Families encouraged to attend low-stress cattle handling workshop to learn how to work cattle better together.
The difference between working with people or animals who want to do something, vs. working with people or animals who don't, is amazing, says Tom Noffsinger, a large animal veterinarian and low-stress livestock handling consultant.
"We've all seen lots of people ask cattle to do things in a way that took away the cattle's self-esteem," says Noffsinger, who has practiced low-stress cattle handling, and taught feedyard and commercial cattle producers the technique for more than 10 years. "Our goal is to create voluntary cattle movement."
Noffsinger says the key to getting cattle to want to go where the cattle producer wants them to go is based on the cattle producer's ability to understand cattle and effectively communicate with them. He will introduce cattle producers to low-stress handling techniques and teach them how to effectively communicate with their cattle during a seminar at the Tri-County Ag Day June 8 beginning at 10:30 at the South Dakota State University Cottonwood Research Station.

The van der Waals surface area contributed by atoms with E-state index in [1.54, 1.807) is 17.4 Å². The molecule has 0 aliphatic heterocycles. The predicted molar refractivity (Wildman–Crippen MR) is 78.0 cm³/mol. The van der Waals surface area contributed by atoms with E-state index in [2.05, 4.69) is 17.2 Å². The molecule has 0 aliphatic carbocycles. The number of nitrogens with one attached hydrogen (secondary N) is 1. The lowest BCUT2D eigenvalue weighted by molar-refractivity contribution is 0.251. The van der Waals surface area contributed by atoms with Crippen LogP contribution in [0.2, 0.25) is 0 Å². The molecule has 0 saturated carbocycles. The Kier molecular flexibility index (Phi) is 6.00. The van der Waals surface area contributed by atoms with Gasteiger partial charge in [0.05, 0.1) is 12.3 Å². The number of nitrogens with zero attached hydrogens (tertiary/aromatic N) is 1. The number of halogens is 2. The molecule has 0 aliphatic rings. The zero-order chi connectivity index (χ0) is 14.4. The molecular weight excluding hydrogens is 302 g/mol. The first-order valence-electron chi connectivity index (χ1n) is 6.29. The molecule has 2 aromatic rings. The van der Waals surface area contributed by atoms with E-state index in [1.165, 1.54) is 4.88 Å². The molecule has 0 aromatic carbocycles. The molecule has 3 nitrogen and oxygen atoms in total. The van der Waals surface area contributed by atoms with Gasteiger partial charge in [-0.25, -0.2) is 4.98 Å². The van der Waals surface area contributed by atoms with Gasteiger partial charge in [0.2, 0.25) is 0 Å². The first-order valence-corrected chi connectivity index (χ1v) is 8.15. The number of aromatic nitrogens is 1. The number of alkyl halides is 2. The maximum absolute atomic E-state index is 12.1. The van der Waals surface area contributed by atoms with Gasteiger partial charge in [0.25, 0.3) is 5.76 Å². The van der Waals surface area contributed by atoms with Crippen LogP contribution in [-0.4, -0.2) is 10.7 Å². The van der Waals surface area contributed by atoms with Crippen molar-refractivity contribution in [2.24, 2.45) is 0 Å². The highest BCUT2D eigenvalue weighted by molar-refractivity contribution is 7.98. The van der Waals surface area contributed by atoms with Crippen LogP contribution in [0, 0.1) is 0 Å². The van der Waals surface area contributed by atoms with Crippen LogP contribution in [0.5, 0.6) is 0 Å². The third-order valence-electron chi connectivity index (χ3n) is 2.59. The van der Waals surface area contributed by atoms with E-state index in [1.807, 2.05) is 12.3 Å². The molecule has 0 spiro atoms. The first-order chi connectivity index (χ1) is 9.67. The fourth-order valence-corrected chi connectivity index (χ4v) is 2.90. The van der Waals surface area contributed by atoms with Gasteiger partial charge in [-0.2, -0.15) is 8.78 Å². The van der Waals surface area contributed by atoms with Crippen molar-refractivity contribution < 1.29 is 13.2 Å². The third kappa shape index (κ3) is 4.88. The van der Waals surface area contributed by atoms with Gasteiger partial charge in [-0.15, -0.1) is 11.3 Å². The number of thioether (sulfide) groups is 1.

"Each time cattle change their address, cattle producers need to see that time as an opportunity to increase cattle confidence in where they live," says Noffsinger, of working with young calves, moving cattle for branding, weaning, or after purchase and feed yard arrival.
Along with reducing the labor force needed to move and work cattle, low-stress cattle handling is proven to have a positive impact on the bottom-line.
"It increases their feed intake, improves immune function and disease resistance," Noffsinger said. "It also creates honesty in cattle, so they communicate their true state of health, instead of hiding lameness and signs of illness."
For more details on the seminar, click here.